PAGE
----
Koffin KatsThe Detroit trio Koffin Kats - headlining an all-ages show at the River Music Experience on May 5 - performs in the musical subgenre known as psychobilly, and the fusion of punk and rockabilly isn't particularly well-known or popular in the States.

So it's a bit strange that bassist and singer Vic Victor, in a phone interview last week, called psychobilly a "music genre for everybody." The style's biggest name is probably the Reverend Horton Heat, whose top-selling albums have managed to reach only the lower quarter of Billboard's top 200.

Yet Victor said that when the uninitiated but curious - those who don't realize that the upright bass has a place in rock music - show up to a Koffin Kats gig, they're usually converted. "Everyone's invited," he said. "That's kind of the idea with this new record. We didn't write it for the psychobilly crowd. We wrote it for anybody who likes rock and roll and driving music."

That album is Our Way & the Highway, and while Victor probably overstates its appeal as universal, there's no denying that the Kats' brand of psychobilly deserves a wider audience; the band's music is relentless but also loaded with hooks, strong melodies, and alluring harmonies on top of the aggressive rockabilly groove. If Green Day deserves some of its superstar status, then the Koffin Kats are worthy of at least a piece of that pie.

To be clear, Victor would never claim that his band is owed anything. He understands that psychobilly remains underground, although he thinks that's just "because it's always been underground."

More than that, though, the band - over nine years and six full-length albums - has always believed in earning everything it gets. "I think the moment that you sit back and that you think all your debts have been paid is the moment you stop putting so much drive into your music," he said. "You get a little relaxed, and I don't ever want to feel that relaxed. ... That's when you start writing shitty music, and you'll get forgotten about. ... As far as I'm concerned, you're always paying dues; you always will be when you're a musician."

But Victor thinks Our Way & the Highway might represent a turning point for the band and its commercial prospects.

"It's definitely the best-sounding one that we've done so far," he said. "It's a mix that I've always wanted to hear on our records but have never been able to obtain. ... We always recorded in Michigan, the Detroit area, where the psychobilly genre is not so known, so you have recording engineers that don't grow up with that sound in their head or don't quite understand how to obtain the proper mix for that - having the upright bass, and having the right amount of click, and making the vocals rather apparent." The new album - released in January - was produced and mixed by Rene De La Muerte of the psychobilly band The Brains, and Victor said it's a giant leap forward: "It's the record with the least moments of me going, 'I would have changed that.'"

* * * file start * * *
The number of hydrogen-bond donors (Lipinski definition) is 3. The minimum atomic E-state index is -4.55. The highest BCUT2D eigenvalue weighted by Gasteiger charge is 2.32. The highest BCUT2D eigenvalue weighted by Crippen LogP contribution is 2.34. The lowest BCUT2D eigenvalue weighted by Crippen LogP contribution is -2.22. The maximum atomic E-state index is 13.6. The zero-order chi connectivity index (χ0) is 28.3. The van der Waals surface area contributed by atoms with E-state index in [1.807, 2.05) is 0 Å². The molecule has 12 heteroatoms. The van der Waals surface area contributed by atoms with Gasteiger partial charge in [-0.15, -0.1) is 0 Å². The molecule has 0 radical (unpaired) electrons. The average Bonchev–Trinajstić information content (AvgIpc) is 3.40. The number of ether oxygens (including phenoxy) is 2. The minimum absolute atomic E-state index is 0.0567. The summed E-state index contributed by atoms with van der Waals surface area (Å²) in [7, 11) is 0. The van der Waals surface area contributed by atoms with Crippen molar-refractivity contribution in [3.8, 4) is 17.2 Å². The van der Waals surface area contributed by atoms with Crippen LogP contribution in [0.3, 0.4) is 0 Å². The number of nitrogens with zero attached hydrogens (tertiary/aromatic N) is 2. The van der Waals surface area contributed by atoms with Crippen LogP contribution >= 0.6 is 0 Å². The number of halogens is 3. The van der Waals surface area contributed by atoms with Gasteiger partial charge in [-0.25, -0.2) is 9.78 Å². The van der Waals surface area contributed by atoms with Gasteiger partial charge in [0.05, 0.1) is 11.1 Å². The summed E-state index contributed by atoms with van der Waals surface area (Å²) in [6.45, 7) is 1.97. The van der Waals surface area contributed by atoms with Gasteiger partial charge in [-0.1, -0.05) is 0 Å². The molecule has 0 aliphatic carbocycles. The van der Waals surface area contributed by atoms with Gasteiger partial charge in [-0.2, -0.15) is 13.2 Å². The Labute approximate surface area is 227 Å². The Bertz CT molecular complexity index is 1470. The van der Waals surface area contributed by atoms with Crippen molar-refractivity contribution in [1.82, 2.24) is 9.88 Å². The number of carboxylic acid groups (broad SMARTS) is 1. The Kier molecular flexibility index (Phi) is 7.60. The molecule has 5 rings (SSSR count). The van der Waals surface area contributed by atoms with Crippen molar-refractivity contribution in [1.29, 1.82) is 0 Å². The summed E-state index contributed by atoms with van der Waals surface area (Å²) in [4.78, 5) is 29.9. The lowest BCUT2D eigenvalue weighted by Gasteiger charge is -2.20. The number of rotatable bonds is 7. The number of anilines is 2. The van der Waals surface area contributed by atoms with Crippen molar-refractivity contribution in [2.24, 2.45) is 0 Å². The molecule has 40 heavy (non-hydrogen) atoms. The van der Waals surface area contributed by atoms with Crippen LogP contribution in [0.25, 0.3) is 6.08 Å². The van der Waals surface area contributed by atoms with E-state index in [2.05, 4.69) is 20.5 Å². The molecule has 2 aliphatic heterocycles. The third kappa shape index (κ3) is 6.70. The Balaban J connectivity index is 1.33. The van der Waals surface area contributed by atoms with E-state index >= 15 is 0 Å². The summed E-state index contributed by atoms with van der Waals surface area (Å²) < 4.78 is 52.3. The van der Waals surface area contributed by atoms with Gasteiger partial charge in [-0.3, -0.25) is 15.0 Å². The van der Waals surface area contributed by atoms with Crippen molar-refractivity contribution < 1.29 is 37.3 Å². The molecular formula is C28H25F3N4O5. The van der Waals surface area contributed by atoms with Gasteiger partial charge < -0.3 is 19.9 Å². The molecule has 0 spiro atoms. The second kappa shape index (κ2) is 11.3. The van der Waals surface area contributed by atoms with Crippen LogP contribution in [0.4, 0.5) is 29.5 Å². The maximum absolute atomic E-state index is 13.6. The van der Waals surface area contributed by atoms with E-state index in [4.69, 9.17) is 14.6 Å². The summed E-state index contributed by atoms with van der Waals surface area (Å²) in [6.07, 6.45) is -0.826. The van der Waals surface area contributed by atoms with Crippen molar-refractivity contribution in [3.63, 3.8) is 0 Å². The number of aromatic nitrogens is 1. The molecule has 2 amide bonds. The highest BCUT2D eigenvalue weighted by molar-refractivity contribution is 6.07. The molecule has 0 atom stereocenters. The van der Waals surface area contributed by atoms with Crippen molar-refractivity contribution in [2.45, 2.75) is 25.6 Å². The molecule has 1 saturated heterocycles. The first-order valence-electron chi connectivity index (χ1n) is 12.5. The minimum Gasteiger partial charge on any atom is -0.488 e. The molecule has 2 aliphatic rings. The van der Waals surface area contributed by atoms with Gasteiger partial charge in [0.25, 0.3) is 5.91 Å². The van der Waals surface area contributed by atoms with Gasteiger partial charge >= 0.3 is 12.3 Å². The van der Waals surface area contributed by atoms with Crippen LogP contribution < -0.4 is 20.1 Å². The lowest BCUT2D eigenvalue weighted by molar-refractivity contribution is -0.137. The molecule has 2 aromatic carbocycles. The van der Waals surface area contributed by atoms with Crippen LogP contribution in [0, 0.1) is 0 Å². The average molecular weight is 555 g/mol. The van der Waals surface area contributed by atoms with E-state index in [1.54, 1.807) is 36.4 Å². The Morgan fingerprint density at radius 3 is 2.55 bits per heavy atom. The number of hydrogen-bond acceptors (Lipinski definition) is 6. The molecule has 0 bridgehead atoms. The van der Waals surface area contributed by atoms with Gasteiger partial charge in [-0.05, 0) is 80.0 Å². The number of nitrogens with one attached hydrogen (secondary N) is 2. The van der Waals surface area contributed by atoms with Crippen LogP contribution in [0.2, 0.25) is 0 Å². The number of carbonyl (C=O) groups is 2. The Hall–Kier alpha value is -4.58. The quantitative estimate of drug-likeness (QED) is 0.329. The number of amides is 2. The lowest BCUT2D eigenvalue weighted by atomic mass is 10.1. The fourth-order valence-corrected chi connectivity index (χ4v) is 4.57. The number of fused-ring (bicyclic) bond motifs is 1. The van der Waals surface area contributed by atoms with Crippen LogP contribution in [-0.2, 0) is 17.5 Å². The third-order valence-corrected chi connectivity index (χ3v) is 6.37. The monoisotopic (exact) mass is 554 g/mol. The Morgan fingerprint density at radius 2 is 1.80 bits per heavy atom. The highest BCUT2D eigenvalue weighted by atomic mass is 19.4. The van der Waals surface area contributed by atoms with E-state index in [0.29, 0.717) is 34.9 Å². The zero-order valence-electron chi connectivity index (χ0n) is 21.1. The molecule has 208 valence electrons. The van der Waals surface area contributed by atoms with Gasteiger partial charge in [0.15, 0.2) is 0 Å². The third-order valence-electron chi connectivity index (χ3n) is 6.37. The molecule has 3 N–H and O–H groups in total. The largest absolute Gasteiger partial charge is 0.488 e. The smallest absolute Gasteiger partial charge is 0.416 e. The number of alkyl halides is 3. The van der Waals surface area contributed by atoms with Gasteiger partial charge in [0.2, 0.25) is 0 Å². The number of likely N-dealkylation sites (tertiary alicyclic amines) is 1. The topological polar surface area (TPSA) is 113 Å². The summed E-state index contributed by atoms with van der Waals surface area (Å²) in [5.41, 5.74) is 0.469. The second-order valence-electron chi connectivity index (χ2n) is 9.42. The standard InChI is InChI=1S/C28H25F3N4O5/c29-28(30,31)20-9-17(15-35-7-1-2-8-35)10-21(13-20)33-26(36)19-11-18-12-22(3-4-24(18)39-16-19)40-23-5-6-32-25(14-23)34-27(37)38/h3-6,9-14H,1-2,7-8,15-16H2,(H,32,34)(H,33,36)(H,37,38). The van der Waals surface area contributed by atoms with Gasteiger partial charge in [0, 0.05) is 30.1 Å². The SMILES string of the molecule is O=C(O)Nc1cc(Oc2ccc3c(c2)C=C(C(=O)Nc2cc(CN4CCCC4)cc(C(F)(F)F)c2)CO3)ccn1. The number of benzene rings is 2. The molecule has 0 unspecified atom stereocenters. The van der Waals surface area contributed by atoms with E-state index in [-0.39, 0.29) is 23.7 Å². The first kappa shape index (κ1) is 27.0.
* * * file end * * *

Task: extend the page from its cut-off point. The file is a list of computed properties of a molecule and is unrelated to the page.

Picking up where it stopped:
It also shows the refinement of the road, he said, proof "that we've been playing every day ... . It's a much tighter record than anything we've done in the past."

The band has most of the psychobilly staples, from the upright bass to the trademark rhythmic click to the promise of lurid content ("The Devil Asked," "Locket of Sin"), but the band draws heavily from pop. Aside from its genre's natural brevity - Our Way & the Highway clocks in at less than 35 minutes with 14 tracks - the album has a surfeit of catchy anthems covering a lot of territory, from the infectious chorus of the lovesick "Severing Ties" to the snotty "Choke." The secret weapon is Victor's voice, adept at everything from bratty dismissiveness to quavering, not-quite-authentic drama to earnest emotion.

Guitarist EZ Ian - on his first Koffin Kats full-length - and drummer Eric Walls are crisply fluent complements, and the band is never pick-a-riff-and-run-with-it lazy. "Locket of Sin" casually devolves from an echoing chorus into compelling, nonsensical vocal chaos over twin guitars.

The emphasis on melody and harmony, Victor said, is "just something that's always been a part of our sound ... . I've always been a huge fan of melodic punk rock and melodic music in general." If those components stand out more on Our Way & the Highway, he said, it's a function of a better mix.

Although Koffin Kats certainly haven't broken through yet, Victor said there's been steady growth. "Numbers don't lie," he said. "All the numbers constantly go up - every six months looking back at it."

And if the band does make a commercial splash, will it find it difficult to keep its always-paying-dues attitude? "I don't know," Victor said. "I'll let you know when we get there."

The Koffin Kats will play on Saturday, May 5, in the performance hall at the River Music Experience (129 Main Street in Davenport). The all-ages show starts at 7 p.m. and also features T.B.O.P.R.R.I.O.F., Captains Vessels, and We Shall Be Bandits. Admission is $10.

For more information on the Koffin Kats, visit KoffinKatsRock.com.

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